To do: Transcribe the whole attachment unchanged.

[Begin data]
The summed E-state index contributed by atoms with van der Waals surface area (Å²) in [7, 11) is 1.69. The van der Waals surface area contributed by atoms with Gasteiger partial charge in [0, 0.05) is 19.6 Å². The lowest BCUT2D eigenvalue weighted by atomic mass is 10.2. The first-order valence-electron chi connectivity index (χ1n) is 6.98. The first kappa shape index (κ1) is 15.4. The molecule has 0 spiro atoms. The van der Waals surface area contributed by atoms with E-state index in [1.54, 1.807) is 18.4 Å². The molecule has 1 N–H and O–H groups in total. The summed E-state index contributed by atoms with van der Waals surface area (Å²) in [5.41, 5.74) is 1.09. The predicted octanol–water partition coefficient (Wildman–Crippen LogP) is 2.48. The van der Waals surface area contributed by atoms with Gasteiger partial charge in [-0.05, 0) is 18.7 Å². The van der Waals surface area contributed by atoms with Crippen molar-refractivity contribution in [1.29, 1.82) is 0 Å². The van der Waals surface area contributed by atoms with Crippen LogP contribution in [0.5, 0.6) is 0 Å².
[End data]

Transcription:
The summed E-state index contributed by atoms with van der Waals surface area (Å²) in [7, 11) is 1.69. The van der Waals surface area contributed by atoms with Gasteiger partial charge in [0, 0.05) is 19.6 Å². The lowest BCUT2D eigenvalue weighted by atomic mass is 10.2. The first-order valence-electron chi connectivity index (χ1n) is 6.98. The first kappa shape index (κ1) is 15.4. The molecule has 0 spiro atoms. The van der Waals surface area contributed by atoms with E-state index in [1.54, 1.807) is 18.4 Å². The molecule has 1 N–H and O–H groups in total. The summed E-state index contributed by atoms with van der Waals surface area (Å²) in [5.41, 5.74) is 1.09. The predicted octanol–water partition coefficient (Wildman–Crippen LogP) is 2.48. The van der Waals surface area contributed by atoms with Gasteiger partial charge in [-0.05, 0) is 18.7 Å². The van der Waals surface area contributed by atoms with Crippen molar-refractivity contribution in [1.29, 1.82) is 0 Å². The van der Waals surface area contributed by atoms with Crippen LogP contribution in [0.5, 0.6) is 0 Å².